Remark: in some case it is impossible to get all the sources from the same code. Suppose we have a device with an internal tuner that is referenced in the code as FM and 4 inputs that are referenced in the code as IN1, IN2, IN3 and IN4. In this case you need a code for FM and an additional code for the other inputs.

Power:

With this example code we cannot use the ‘position related’ protocol for the power as this would generate a problem for the ‘Source info’. So for this code we will define the power as single possibility ‘ON’µ
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We will also create a second receive code ‘Power OFF’ from which:

  • We obtain the zone number as ‘Position related’ on position 3,
  • We define the ‘POWER’ variable as ‘Single Possibility’, OFF
  • We don’t obtain other information

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Volume:

The ‘volume’ variable can be obtained from the code using the ‘Determined by delimiter info’ protocol.
To do this:

  • Select the ‘VOLUME’ tab page
  • Select the ‘Determined by delimiter info’ from the protocol dropdown list
  • Enter ‘,’ as the ‘Delimiter’
  • Enter ‘3’ as the ‘Number of delimiter’

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At the bottom you can also define a ‘Min’ and ‘Max’ volume. In this case we have a device that uses 0 as the ‘Min’ volume an ‘50’ as the ‘Max’ volume.

Remark: You have to define the ‘Min’ and ‘Max’ volume (see technical data form you AV device) to recalculate the volume from 0 to 100 for a correct display on the TELETASK displays.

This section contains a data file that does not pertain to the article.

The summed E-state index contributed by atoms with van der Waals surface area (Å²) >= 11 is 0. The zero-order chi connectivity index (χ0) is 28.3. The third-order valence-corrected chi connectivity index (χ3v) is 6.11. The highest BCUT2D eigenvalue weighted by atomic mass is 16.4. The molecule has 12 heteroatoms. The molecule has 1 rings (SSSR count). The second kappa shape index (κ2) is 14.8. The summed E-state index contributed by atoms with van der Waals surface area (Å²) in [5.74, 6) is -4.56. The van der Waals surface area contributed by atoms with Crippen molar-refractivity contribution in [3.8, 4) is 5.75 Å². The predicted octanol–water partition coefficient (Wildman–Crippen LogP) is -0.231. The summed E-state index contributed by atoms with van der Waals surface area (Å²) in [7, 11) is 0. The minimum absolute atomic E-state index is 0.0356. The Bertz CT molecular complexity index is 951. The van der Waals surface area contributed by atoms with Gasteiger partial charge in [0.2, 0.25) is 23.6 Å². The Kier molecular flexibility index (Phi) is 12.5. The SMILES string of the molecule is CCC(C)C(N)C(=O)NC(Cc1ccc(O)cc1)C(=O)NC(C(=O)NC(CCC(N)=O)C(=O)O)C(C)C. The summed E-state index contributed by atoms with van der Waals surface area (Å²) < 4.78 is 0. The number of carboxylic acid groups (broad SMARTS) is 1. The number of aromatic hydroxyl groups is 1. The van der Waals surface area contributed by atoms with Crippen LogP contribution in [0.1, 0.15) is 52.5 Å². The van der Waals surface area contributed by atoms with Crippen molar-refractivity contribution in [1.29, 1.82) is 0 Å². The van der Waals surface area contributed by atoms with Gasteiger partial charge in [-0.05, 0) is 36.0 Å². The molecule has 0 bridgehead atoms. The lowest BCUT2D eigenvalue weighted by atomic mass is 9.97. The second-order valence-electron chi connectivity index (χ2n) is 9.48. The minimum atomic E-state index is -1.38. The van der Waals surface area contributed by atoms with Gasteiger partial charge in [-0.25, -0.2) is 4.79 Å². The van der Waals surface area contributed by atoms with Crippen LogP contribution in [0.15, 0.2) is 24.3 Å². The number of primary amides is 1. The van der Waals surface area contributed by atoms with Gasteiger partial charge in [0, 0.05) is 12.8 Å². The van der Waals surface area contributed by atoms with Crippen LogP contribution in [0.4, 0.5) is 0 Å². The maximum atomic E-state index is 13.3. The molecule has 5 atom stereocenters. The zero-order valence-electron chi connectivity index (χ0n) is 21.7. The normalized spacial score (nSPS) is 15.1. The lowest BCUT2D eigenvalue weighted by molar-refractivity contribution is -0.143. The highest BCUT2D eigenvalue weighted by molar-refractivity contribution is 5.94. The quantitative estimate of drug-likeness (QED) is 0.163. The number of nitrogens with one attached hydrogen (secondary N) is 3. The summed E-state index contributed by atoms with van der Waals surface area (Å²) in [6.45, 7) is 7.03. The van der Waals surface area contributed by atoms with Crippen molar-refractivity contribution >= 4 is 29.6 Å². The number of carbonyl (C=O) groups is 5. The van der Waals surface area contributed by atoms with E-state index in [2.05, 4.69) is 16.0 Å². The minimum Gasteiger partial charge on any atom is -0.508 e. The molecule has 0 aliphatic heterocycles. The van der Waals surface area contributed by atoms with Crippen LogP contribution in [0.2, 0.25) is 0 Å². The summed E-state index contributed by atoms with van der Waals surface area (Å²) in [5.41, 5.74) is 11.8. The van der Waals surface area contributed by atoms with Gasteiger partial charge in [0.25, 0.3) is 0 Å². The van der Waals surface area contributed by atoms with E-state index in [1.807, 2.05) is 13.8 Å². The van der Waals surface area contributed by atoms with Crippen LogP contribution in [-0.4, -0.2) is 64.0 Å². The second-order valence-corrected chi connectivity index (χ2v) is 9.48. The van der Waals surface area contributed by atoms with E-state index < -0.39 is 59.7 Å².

Remark: Some devices display the volume in dB, e.g from -60dB to 0dB where -60dB is the minimum. In such a case enter ’60’ (without the ‘-‘) as the Minimum and 0 as the Maximum.

‘Identifiers’ and ‘Variables or don’t care characters’

All our variables are now defined for this code, but we need a mechanism to recognize this code. This is done by ‘Identifiers’ and ‘Variables or don’t care characters’.
An Identifier is a character that is always available in this code on a predefined position. In our code (*z1,ON,FM,24) the Identifiers are:

  • *, z, the first comma, O, N, and the second comma

A ‘Variable or don’t care character’ is a character that is either one of the ‘variables’ or a character that can be different in different codes but that hasn’t got any meaning by itself (‘a don’t care character’). In this code the variables are:

  • 1, F, 2 and 4 (the zone, source an volume variables)

The ‘don’t care characters are:

  • M and the third comma.

The M is a ‘don’t care character’ because this can be different for the other sources.
The third comma is a ‘don’t care characters’ because its position in the code can vary e.g. if the source value is AUX, the position of the third comma is 11 (instead of 10).
So if a receive codes that starts with *z and where the characters 4-7 are: ‘,ON,’ this code will be recognized as the ‘Power, Source and Volume’ code name.
When entering a sample code, all characters are automatically marked as ‘Identifier’ (grey background)
The final thing we have to do is mark the ‘variable or don’t care characters’. To do this select a character (or multiple surrounding characters) from the grid and click the white ‘Variable or don’t care character’ square. You will see that the characters will now get a white background.
Alternatively you can ‘right-click’ a character and mark it as ‘Variable or don’t care character’ from the popup menu.
Our code should now look like this:
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Remark: when closing this window PROSOFT will check that all ‘Variables’ are marked as ‘Variable or don’t care character’. If PROSOFT detects a ‘Variable’ that is not marked as such, it will mark that ‘Variable’ as ‘Variable or don’t care’. PROSOFT will display a message that is has done this and give you the options to accept or review the changes.
Remark PROSOFT cannot detect ‘don’t care characters’ (like the M and the third comma). You have to do it yourself.
Remark: if you have accidently marked an ‘Identifier’ as a ‘Variable or Don’t Care character’ you can mark it as Identifier again using the grey Identifier square (or the right click menu).
Remark: If you make any changes to the sample code all characters are marked as Identifier again.